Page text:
Vom Krieg in die Wüste.
In Tolstoy’s massive novel War and Peace at the Battle of Borodino with Napoleon’s Grande Armée some eighty miles from Moscow, Carl von Clausewitz, then and now the foremost strategist of the study of war, suddenly canters onto the scene in a cameo appearance and is overheard to pronounce on the fighting:
Der krieg muss im Raum
verlegt werden. Der
Ansicht kann ich nicht
genug Preis geben.1
Clausewitz, whose literary style is always somewhat sibylline, is referring here to his doctrine of “The Center of Gravity,” or schwerpunkt, the point where the enemy’s essential power is concentrated and which, if conquered by your own forces, will bring victory to your side and cause. There are four such center of gravity points: it is the task of a commander’s grasp of strategy and statecraft to decide which of the four to concentrate upon. They are:
- The enemy’s capital city;
- The enemy’s army;
- The enemy’s territory;
- The enemy’s allies.
Here was Clausewitz being unusually clear and specific. As a template for analyzing and understanding a war, it has been usefully revealing. In War and Peace, coming into the story at Borodino, it brings a shock of recognition: Napoleon is doing everything wrong by doing everything at once. He is driving his Grande Armée toward Moscow to capture the enemy’s capital: he is seeking to engage with and destroy the enemy’s army when the Russian Field Marshall Kutuzov, following a strategy made famous by the Roman general Fabius Maximus Cunctator (the delayer), was luring the French emperor-general ever-deeper into the futile possession of Russian territory. As for the enemy’s ally, it could have been France itself, but Napoleon’s hubristic ambitions destroyed that stratagem.
The American Civil War can also be illuminated by this Clausewitzian angle of vision. Lincoln’s conundrum was whether his generals should seize Richmond or aim to destroy Lee’s army; he chose the enemy’s army. But the Union “March through Georgia” to take territory made the difference. On the side of the South this perspective adds drama to Gettysburg as Lee’s decision shocked the world when the Confederacy threatened to take territory in the Union North. As for allies, it was the American Minister in London Charles Francis Adams, as recorded by his secretarial aide and son Henry Adams, that neutered the pro-Confederacy thinking of Great Britain’s grandees.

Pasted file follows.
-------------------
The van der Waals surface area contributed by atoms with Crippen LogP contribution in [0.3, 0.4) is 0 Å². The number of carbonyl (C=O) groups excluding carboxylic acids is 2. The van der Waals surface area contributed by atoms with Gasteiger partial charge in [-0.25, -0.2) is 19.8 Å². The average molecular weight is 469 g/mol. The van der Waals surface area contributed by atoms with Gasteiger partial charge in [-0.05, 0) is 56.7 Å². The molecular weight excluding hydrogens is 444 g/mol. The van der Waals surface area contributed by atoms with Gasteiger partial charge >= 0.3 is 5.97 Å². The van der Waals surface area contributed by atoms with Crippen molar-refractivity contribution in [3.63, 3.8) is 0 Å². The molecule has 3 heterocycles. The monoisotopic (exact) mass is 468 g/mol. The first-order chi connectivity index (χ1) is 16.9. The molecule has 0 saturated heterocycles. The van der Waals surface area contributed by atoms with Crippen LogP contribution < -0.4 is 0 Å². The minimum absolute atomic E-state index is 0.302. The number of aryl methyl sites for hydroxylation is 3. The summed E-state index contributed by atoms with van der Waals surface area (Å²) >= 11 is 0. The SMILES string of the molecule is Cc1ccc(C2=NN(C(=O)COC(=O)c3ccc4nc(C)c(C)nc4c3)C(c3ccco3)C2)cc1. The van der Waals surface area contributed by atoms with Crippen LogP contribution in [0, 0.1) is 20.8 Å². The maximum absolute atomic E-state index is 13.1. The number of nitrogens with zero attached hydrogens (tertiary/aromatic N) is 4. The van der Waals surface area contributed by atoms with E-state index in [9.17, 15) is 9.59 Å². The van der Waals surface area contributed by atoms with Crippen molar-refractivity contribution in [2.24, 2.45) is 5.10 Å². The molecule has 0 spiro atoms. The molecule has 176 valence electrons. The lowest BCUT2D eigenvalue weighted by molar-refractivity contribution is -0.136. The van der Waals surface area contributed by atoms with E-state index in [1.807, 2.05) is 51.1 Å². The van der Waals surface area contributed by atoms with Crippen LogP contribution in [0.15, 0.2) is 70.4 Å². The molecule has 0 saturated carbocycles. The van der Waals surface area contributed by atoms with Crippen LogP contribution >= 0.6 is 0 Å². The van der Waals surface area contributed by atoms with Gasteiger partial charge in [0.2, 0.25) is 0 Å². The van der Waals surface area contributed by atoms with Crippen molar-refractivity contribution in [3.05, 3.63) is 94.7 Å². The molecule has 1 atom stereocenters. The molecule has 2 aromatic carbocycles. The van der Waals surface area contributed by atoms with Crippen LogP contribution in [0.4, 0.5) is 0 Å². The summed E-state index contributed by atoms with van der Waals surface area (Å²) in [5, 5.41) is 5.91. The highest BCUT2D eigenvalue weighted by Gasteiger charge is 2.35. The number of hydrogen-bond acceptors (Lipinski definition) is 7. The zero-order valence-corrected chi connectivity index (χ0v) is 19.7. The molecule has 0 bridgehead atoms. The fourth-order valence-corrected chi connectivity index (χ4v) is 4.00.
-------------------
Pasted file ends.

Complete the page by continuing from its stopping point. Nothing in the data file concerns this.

What if Carl von Clausewitz today made his appearance on the sands of the Middle East – in die Wüste? We can imagine him on an Arabian thoroughbred cantering up to a Saudi desert encampment out for some recreational falconry, or perhaps joining a confab at the Egyptian president’s Sinai Resthouse, or joining some Israelis picnicking on the Golan Heights, or even kibitzing on the edges of a strategizing session with Iran’s Islamic Revolutionary Guard Corps as they count their take from their Iraqi and Syrian functionaries.
Clausewitz’s gentle advice – one has to watch one’s step in the Middle East – would be to forget the first three items on the Center of Gravity list: capital cities will not fall; rival militaries will not be smashed by “kinetic” operations; well then, territory? Yes, here and there, but hard to get and harder to keep. The Clausewitzian way would be under the heading of “allies”: not allies in the traditional sense of world affairs, but as a series or pattern of outlying partnerships, dependencies, satellites, and religious or financial connections which when taken together and connected as “dots” on the map would add weight and power to your own center of gravity. This in a way may have been invented through the early Israeli concept of “facts on the ground.”
Through this lens, the actions of the few still-standing state regimes in the region may take on added meaning: Why Iran has set up a corridor of dots from the Afghan border to the Mediterranean to Shia militias in Iraq, Hezbollah in Lebanon, the Houthi in Yemen, Hamas in Gaza. Why has Saudi Arabia had a hand in the current rebellion against the U.S. and UN-supported Tripoli government of Libya? The United Arab Emirates (aka “Little Sparta”) appears to be best at this game, using its impressive military as a roving sales force. The answer may lie in neo-Clausewitzian efforts to deepen the region’s various centers of gravity with the UAE emerging as the intra-Islam counter to Iran.
To this “inside” reading of the Middle East must now be added the “outside” interpretation of Professor L. Carl Brown: that the diplomacy and dangers of the region have been magnified in a unique way by its gravitational pull on the world’s big powers beyond the Arab-Islamic and Israeli polities. Brown described this force as it affected Britain, France, Russia, and the U.S. To these can now be added the People’s Republic of China, each of these with its own Clausewitzian interpretations and interests.
What would be useful at this point would be a map designed to show the various key regimes and their “outside” interveners in terms of their interacting designs to enhance their respective centers of gravity. All this would add up to something, but what?
Clausewitzians have no monopoly on this strategic concept. The Far East version comes in the ancient game of Wei Ch’i, or “Go,” with its goal of “Controlling the Board.” With the Islamic Republic of Iran’s dispatch of Hezbollah elements to Venezuela, the whole globe may come into play in the future.